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What is the news?
An international group of astronomers has obtained the first clues about extremely rare giant eruptions lasting 3.5 milliseconds that emerged from a magnetar located 13 million light years away.
What are Magnetars?
When massive stars like supergiant stars with a total mass of between 10 and 25 solar masses collapse, they might form neutron stars. Among neutron stars (neutron stars are the remnants of giant stars that died in a fiery explosion known as a supernova. They have a mass of about 1.4 times that of the sun) stands out a small group with the most intense magnetic field. These are known as magnetars.
Magnetars experience violent eruptions or intense bursts in the form of transient X-ray pulses which are several orders higher than that of the Sun. Even inactive magnetars can be thousands of times more luminous than the Sun.
So far, only 30 magnetars located within the Milky Way have been discovered.
What is the study undertaken by Astronomers?
There was a massive giant eruption that occurred in 2020 from a magnetar named GRB2001415. This eruption released energy equivalent to what the Sun would radiate in one lakh years.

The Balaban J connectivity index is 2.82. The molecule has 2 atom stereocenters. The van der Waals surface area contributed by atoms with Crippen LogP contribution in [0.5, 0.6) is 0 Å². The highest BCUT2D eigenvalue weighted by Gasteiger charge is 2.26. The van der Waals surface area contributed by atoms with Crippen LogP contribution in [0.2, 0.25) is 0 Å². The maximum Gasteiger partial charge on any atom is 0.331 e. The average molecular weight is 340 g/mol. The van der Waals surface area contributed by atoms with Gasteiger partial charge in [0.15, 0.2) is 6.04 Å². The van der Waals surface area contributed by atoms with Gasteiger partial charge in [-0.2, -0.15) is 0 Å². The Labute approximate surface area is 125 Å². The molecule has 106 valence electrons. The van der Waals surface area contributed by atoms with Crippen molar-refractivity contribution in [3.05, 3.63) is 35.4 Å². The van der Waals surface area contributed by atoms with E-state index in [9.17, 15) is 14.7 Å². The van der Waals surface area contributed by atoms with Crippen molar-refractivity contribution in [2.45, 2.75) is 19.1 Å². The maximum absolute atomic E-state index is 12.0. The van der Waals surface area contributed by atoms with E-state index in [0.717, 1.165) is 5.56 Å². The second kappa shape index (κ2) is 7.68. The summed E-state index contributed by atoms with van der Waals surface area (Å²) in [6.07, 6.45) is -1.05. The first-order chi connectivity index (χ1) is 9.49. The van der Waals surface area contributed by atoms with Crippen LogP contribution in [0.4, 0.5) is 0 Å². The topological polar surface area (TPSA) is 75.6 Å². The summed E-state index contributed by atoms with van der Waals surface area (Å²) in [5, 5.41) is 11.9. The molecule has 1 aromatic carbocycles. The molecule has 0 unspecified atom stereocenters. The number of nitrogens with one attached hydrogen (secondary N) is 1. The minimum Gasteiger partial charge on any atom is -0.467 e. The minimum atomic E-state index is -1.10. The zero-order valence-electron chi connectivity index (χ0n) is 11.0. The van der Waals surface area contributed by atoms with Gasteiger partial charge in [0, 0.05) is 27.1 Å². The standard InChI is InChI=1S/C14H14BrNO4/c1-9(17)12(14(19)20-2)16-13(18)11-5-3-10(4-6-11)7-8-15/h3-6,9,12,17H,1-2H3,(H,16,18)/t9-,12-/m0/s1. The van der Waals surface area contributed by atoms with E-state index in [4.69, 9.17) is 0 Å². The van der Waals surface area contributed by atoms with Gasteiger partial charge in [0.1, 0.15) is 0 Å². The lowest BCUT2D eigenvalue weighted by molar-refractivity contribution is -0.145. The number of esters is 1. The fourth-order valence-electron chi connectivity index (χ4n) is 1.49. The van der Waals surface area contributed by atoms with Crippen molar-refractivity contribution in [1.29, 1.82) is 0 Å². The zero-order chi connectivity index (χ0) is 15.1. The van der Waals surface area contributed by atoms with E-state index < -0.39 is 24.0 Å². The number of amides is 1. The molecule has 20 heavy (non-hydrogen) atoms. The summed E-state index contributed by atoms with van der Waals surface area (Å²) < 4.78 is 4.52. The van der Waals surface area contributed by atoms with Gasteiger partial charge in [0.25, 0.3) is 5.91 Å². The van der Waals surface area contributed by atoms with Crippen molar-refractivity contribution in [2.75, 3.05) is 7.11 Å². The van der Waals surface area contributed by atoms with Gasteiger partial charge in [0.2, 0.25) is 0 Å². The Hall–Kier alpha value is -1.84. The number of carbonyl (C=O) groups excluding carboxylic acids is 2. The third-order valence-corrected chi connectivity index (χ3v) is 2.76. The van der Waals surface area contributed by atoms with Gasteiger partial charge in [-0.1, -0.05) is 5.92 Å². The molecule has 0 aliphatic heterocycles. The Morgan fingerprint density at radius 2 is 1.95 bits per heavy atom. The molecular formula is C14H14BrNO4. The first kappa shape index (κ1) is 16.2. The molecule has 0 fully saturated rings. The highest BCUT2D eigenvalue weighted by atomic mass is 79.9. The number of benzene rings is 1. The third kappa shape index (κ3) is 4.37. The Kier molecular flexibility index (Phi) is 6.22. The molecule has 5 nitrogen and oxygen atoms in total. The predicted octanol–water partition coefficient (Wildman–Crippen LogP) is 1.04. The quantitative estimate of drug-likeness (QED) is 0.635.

The eruption was detected by the Atmosphere-Space Interactions Monitor (ASIM) on board the International Space Station.
The Astronomers studied why this eruption took place.
What did they find out?
Like earthquakes on Earth, magnetars suffer starquakes produced on their crust due to high instability prevailing in their magnetospheres.
This instability triggers Alfven waves that are also common in the Sun. The interactions between multiple Alfven waves ultimately release massive energies, appearing as giant flares lasting for a few milliseconds.
What is the significance of this study?
Firstly, this is the first extragalactic magnetar studied in detail.
Secondly, understanding these eruptions can shed light on the structure of these mysterious objects.
Thirdly, the study could also further pave the way in linking how magnetic stresses are produced around neutron stars.
Source: This post is based on the article ‘Scientists trace first clue to understand transient high energy pulses from magnetars several thousand times to that of the Sun’ published in PIB on 23rd Dec 2021.